Whether you have gestational diabetes or preexisting diabetes in pregnancy, the key to lowering risks is the same: keep your pregnancy blood sugar levels in control. Doing so will help you avoid high fasting blood sugar levels during pregnancy.
Maintaining tight pregnancy blood sugar levels is a balancing act. You want your levels low enough to reduce risks. However, you do not want them so low that you will be at risk for hypoglycemia or "low blood sugar attacks" as many people with diabetes call them.
Here are some ways to maintain healthy blood sugar levels:
• Test your blood sugar levels often.
• Log and observe trends and learn how to deal with them. For example, many women struggle with fasting blood sugar upon rising, levels seem to rise most sharply after breakfast and then tend to dip in the late afternoon causing lows. Everyone is different, pay attention to your own trends.
• Notice how you react to different foods. You may find foods that do not cause your levels to rise too much and others that present problems. For example, you might notice that foods with a lot of fat, such as some Mexican, Chinese and Italian foods (like pizza) may not cause blood sugar levels to peak for many hours but your one and two hour after-meal blood sugar levels may be on target.
• Breakfast can be challenging and can be the best meal to eat the lowest carbs. Many women find certain breakfasts that work for them and eat those regularly. Some eat the same breakfast every morning when they find one that works for them.
• Test your blood sugar before driving and more often while away from home, especially at times when you notice your levels tend to run the lowest. Test your blood sugar before, during and after exercise.
• If your bedtime levels are good, yet you wake up with very high blood sugar, check your blood sugar during the night (between 2:00 and 3:00 a.m.) to make sure your levels are not rebounding from a low nighttime level. This phenomenon is also known as the Somogyi Effect. Your physician may need to make adjustments to your meal or insulin plan.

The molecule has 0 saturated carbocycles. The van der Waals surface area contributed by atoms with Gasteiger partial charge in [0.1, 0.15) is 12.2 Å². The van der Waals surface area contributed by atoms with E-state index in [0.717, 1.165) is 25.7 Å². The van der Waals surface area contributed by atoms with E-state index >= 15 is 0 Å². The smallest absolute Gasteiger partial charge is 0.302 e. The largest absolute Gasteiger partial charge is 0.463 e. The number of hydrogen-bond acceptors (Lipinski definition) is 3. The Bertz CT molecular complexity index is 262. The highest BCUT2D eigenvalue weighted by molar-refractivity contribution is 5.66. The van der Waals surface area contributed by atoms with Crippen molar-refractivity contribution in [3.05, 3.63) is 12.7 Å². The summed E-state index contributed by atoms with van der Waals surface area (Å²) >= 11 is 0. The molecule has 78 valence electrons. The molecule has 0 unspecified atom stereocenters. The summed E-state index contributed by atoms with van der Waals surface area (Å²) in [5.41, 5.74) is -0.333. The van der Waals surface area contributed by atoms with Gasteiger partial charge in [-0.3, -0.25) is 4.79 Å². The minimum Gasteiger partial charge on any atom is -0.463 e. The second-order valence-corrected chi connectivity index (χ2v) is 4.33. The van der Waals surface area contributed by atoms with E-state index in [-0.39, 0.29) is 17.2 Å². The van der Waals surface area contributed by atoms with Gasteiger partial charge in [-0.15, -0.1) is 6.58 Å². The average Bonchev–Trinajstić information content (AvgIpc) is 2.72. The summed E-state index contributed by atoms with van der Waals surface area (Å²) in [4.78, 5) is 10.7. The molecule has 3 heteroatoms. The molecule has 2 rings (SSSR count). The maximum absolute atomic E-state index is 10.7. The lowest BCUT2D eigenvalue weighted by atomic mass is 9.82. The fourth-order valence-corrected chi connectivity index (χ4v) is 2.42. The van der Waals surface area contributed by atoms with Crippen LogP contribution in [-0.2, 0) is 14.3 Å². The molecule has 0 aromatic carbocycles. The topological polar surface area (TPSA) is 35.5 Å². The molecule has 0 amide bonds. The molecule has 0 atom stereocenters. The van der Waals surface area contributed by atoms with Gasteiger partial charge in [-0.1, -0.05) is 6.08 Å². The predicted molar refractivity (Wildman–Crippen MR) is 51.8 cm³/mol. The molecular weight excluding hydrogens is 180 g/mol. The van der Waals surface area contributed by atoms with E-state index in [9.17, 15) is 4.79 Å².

• Familiarize yourself and your friends and family to the signs and symptoms of hypoglycemia or low-blood sugar and how to treat when it happens.
• Always keep candy, glucose or snacks around to counteract low blood sugar levels, especially when driving or away from home.
• Do not overdo treatment or "eat everything in the refrigerator" when you have early stage symptoms of hypoglycemia or you may end up with high blood sugar. If you notice early symptoms of hypoglycemia, eat 15 grams of carbohydrates and test immediately. Wait 15 minutes and re-test. If still too low, eat another 15 grams of carbohydrates, wait 15 minutes and re-test. Repeat as necessary.
• Do not panic if you have a high blood sugar reading and your average blood sugar levels have been mostly on target. Remember your goal is to have a good average. If you are noticing more highs, let your physician know. Your medication or insulin may need to be adjusted. Insulin resistance often gets progressively worse through pregnancy.
• Try to relax and reduce stressors. Physical, mental and emotional stresses can raise blood sugar levels.
• Learn as much as you can. There are books and websites dedicated to diabetes and pregnancy.
• Find support. Plug into social networks for women with diabetes who are pregnant. A study has shown that getting and offering peer support may help reduce blood sugar levels. In addition, you may find more strategies that work for you.